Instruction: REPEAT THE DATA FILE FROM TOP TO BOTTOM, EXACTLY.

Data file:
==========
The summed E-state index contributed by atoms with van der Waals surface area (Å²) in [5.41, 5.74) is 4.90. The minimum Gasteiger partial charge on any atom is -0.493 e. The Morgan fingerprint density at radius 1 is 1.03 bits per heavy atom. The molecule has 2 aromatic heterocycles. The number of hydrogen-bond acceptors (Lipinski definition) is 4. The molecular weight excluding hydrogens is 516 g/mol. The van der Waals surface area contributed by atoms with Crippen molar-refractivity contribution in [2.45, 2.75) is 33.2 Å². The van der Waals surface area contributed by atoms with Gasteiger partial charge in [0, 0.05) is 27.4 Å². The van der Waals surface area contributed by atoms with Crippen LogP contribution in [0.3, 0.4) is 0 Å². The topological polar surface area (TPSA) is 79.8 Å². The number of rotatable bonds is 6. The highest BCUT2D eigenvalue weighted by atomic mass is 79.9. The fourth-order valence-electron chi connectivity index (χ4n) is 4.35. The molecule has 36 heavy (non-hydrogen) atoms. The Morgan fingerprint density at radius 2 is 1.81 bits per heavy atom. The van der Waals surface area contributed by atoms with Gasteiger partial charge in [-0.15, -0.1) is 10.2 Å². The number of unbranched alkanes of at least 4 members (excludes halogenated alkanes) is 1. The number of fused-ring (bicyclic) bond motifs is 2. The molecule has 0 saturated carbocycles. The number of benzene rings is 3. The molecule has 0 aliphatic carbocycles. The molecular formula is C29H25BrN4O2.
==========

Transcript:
The summed E-state index contributed by atoms with van der Waals surface area (Å²) in [5.41, 5.74) is 4.90. The minimum Gasteiger partial charge on any atom is -0.493 e. The Morgan fingerprint density at radius 1 is 1.03 bits per heavy atom. The molecule has 2 aromatic heterocycles. The number of hydrogen-bond acceptors (Lipinski definition) is 4. The molecular weight excluding hydrogens is 516 g/mol. The van der Waals surface area contributed by atoms with Crippen molar-refractivity contribution in [2.45, 2.75) is 33.2 Å². The van der Waals surface area contributed by atoms with Gasteiger partial charge in [0, 0.05) is 27.4 Å². The van der Waals surface area contributed by atoms with Crippen LogP contribution in [0.3, 0.4) is 0 Å². The topological polar surface area (TPSA) is 79.8 Å². The number of rotatable bonds is 6. The highest BCUT2D eigenvalue weighted by atomic mass is 79.9. The fourth-order valence-electron chi connectivity index (χ4n) is 4.35. The molecule has 36 heavy (non-hydrogen) atoms. The Morgan fingerprint density at radius 2 is 1.81 bits per heavy atom. The van der Waals surface area contributed by atoms with Gasteiger partial charge in [-0.15, -0.1) is 10.2 Å². The number of unbranched alkanes of at least 4 members (excludes halogenated alkanes) is 1. The number of fused-ring (bicyclic) bond motifs is 2. The molecule has 0 saturated carbocycles. The number of benzene rings is 3. The molecule has 0 aliphatic carbocycles. The molecular formula is C29H25BrN4O2.